Husbands, at any rate, depends as much as any film by Hitchcock (or Fritz Lang, or Luis Buñuel) on the relationship Cassavetes establishes between himself and his audience: between what is and is not shown and heard, and how the audience recognises and processes it; and between the personalities of the characters and the actors who play them (each a well-known film or television figure, if not a superstar in the Cary Grant or James Stewart mould). Husbands’ celebrated opening sequence, still photographs accompanied by characters’ voices and the film’s only piece of non-diegetic music, begins a dialectic – between sound and image, between the visible and the absent and between the present and the elided – that will pattern the movie. The characters’ abrasiveness towards others and one another is matched by a shrill sound mix that over-emphasises each verbal articulation and everyday sound, and accompanies many scene changes with sharp aural cuts that jolt the viewer and auditor – elements that, as in Hitchcock, serve to subliminally articulate characters’ emotions while creating a space for play between filmmaker and spectator. Far from showing an undigested mass of surface ‘stuff’, Cassavetes often radically elides crucial scenes – the death of the friend, most obviously, or the successful sexual experiences of Gus and Archie in London (despite the disastrous beginnings that we are shown). What we ‘see’ is inadequate for a full understanding of what is going on.

Most Hitchcockian is the disconnect and interplay between the charm, charisma, wit and performative playfulness of the three leading actors – whose often uproarious hijinks (and apparent improvisation and corpsing) make Husbands the most purely enjoyable of Cassavetes’ films – and the often vile characters they play. Misogynistic, homophobic, racist, aggressive and boorish, their childish immaturity extends to the bullying of those more vulnerable than themselves. Falk, as Archie, is exemplary in this regard – at once a hilarious, anxious, nebbish, pernickety forerunner of Seinfeld’s George Costanza, and a frighteningly coiled man of violence with deep sexual hang-ups. The opening montage creates an idyll that is at once heavily constructed and irretrievably past; it sets a standard that the protagonists try and fail to recreate and live up to, lashing out when the failure becomes too blatant, criticising their own and other’s ‘performances’, filling the resulting void with increasingly hollow noise. Of all the loud, self-serving, self-pitying soul-searching that is professed in this great, humourless comedy, its most sincere is the round of hacking, spitting, vomiting, dribbling, farting and shitting that takes place in a dim public toilet after a circular journey of elation and deflation, a long night avoiding the soul.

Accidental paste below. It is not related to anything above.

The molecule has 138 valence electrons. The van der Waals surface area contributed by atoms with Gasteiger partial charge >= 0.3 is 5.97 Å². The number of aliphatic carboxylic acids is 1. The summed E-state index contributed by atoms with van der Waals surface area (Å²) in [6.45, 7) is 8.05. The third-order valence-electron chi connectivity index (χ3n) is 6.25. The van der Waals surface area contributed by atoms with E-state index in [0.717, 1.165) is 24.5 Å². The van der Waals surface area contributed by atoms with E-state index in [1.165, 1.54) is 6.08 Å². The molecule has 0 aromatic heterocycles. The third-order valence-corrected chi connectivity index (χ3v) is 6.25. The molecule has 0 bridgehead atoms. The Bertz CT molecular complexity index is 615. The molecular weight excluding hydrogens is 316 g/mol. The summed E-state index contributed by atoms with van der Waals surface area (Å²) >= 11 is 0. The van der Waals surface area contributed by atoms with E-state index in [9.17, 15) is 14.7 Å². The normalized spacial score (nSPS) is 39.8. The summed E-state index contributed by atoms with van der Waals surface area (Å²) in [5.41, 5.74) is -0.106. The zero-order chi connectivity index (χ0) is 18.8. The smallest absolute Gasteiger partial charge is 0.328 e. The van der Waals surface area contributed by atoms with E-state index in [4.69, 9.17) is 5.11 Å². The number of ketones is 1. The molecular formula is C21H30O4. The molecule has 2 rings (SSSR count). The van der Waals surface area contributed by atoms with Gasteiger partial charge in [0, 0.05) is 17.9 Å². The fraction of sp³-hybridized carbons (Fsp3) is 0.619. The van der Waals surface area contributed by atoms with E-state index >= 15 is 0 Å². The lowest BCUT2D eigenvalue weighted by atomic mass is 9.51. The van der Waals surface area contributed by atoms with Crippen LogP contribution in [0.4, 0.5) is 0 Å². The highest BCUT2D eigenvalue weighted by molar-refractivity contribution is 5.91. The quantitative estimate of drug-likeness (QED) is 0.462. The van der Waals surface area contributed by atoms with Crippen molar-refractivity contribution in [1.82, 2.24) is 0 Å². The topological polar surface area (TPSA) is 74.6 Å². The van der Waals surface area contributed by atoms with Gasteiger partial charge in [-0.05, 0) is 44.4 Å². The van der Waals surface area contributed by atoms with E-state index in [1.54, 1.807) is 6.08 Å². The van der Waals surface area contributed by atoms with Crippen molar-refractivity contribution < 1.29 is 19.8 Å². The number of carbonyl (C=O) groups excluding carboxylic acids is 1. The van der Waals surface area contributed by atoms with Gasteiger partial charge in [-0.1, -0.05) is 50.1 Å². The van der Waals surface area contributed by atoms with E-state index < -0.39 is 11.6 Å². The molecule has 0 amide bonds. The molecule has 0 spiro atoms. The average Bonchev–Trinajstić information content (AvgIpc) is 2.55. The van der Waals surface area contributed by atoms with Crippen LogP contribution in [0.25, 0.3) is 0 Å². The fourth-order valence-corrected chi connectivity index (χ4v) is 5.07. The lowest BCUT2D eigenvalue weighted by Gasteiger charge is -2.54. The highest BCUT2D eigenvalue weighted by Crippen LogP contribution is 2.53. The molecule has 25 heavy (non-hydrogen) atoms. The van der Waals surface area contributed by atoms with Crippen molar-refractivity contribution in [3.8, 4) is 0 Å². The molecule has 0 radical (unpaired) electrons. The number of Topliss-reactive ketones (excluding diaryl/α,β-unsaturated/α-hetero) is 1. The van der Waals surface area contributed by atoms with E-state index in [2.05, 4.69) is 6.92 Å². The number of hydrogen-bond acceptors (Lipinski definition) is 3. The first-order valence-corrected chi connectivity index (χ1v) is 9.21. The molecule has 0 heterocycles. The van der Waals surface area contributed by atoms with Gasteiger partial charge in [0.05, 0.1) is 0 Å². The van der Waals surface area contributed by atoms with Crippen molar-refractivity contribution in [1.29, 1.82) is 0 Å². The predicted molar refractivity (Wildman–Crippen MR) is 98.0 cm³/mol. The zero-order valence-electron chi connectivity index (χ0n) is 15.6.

Husbands (1970 USA 131 mins)

Prod CoFaces Music ProdAl Ruban DirJohn Cassavetes ScrJohn Cassavetes PhotVictor J. Kemper EdJohn Cassavetes

CastBen Gazzara, Peter Falk, John Cassavetes

 

Endnotes

  1. Ray Carney, “Two Forms of Cinematic Modernism: Notes Toward a Pragmatic Aesthetic” in A Modern Mosaic: Art and Modernism in the United States, Townsend Ludington, ed. University of North Carolina Press, Chapel Hill & London, 2000, pp. 357-415.

About The Author

Darragh O’Donoghue is an archivist at Tate Britain, and is completing a PhD with the Department of Art, University of Reading.